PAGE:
The grieving sister of Riah Milton, a 25-year-old Black, transgender woman killed in Ohio earlier this month, is speaking out against the deadnaming of her sibling.

Deadnaming is the act of referring to a transgender person by the name they used prior to transitioning, according to Merriam-Webster.  

Ariel Mary Ann said police identified her sister as Khalic Rova-Shaquille Milton, which is the name on her driver’s license.

“It cost nothing to call me Ariel,” the grieving sister told FOX19. “To use ‘she, her’ pronouns. To call her Riah. To say that she was my sister. It cost you nothing.”

According to The Enquirer, deputies found Milton's body in Liberty Township on June 9. Police said a 14-year-old girl and two men lured Milton to the area and shot the 25-year-old as they attempted to steal her car. 

Butler County Sheriff Richard Jones said Milton wasn't targeted as a transgender woman.

"Absolutely not," the sheriff said at a press conference before going on to misgender Milton. "This person was lured there to be robbed and to have his car taken and to have his belongings taken." 

According to FOX19, 19-year-old Kaleb Tooson was arrested on the night of the fatal shooting and subsequently confessed. The 14-year-old girl was also arrested, but 25-year-old Tyree Cross is still missing.   

In a statement to The Enquirer, Sgt. Kim Peters of the Butler County Sheriff's Office responded to the family's concerns about deadnaming. 

"Although the Sheriff’s Office is sensitive to these matters we have reported the victim as a male," Peters stated. "During the Detective Division’s investigation the victim’s parents referred to him as their son. OHLEG (Ohio Law Enforcement Gateway) has the victim listed as a male as well as the Coroner’s report."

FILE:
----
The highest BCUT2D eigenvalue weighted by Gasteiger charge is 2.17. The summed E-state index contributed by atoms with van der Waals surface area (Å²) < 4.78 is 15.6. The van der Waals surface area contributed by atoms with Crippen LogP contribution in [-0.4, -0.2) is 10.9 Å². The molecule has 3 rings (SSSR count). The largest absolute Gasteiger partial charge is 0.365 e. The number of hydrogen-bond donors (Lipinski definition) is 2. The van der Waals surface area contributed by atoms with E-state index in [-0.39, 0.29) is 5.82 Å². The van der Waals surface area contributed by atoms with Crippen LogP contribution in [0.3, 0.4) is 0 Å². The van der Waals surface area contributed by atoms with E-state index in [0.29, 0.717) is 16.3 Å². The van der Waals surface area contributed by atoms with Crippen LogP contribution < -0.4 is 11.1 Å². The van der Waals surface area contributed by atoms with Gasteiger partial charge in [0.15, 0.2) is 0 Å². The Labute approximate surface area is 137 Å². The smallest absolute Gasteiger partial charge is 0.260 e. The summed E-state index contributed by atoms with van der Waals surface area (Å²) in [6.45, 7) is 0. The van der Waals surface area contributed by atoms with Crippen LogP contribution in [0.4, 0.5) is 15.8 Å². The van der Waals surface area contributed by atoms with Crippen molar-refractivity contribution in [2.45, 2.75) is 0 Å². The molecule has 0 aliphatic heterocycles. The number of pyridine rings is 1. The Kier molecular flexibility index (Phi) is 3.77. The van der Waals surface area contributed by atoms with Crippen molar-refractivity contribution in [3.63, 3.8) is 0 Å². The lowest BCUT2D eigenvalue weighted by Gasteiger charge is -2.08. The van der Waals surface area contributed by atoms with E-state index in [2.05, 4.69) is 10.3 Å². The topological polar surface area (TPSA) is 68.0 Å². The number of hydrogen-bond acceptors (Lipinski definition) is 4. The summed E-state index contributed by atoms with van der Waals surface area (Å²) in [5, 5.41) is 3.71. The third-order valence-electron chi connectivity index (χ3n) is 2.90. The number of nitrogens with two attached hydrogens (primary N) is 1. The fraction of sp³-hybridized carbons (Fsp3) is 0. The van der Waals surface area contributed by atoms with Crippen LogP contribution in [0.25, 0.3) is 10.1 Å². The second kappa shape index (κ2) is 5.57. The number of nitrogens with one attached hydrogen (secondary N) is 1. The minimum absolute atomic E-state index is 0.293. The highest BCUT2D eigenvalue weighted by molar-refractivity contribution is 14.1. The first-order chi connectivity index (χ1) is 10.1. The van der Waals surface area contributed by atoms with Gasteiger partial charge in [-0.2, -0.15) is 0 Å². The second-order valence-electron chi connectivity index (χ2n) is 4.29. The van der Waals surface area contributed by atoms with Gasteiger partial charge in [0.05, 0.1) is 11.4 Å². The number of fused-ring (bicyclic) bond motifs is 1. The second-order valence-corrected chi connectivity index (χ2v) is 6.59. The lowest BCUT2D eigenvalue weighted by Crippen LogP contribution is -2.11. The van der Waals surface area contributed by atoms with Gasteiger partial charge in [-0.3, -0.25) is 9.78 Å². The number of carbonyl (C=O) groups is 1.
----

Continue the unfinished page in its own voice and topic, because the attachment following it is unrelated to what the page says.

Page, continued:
Milton's birth mother, Tracey Milton, identified her child as transgender in an interview with The Enquirer.

"She just wanted to be accepted for who she was," Tracey said.

Mary Ann also spoke with The Enquirer to express her concerns about police misidentifying her sister.

"At this point, she was out (as a transgender woman)," Mary Ann said. "Everyone knew her as Riah."

Riah's family describes her as a person who loved to travel, help others and spend time with family.  

Dominique "Rem'mie" Fells, a Black transgender woman in Philadelphia, was also killed in the same week as Riah, The Human Rights Campaign (HRC) reported. The HRC wrote a statement to highlight the increasing rate of violence against transgender and gender-nonconforming people in the United States.

"In 2019, advocates tracked at least 27 deaths of at least transgender or gender non-conforming people in the U.S. due to fatal violence, the majority of whom were Black transgender women," the organization stated. "These victims, like all of us, are loving partners, parents, family members, friends and community members. They worked, went to school and attended church. They were real people — people who did not deserve to have their lives taken from them."

Mary Ann feels hopeful after seeing the community's support for her sister.

“It has been amazing watching so many people uplift my sister,” she told FOX19. “To see so many people demand justice for Riah, and people I don’t know reaching out to me, it’s amazing.”

Advocates for Riah also started a petition and expressed their concerns about deadnaming. 

"Riah Milton, who is transgender, has already been misgendered and dead named by local law officials and media outlets," the petition stated.

The community created the petition to keep Milton's case "out of the darkness" and to make sure she doesn't "fade into obscurity."

You can sign the petition here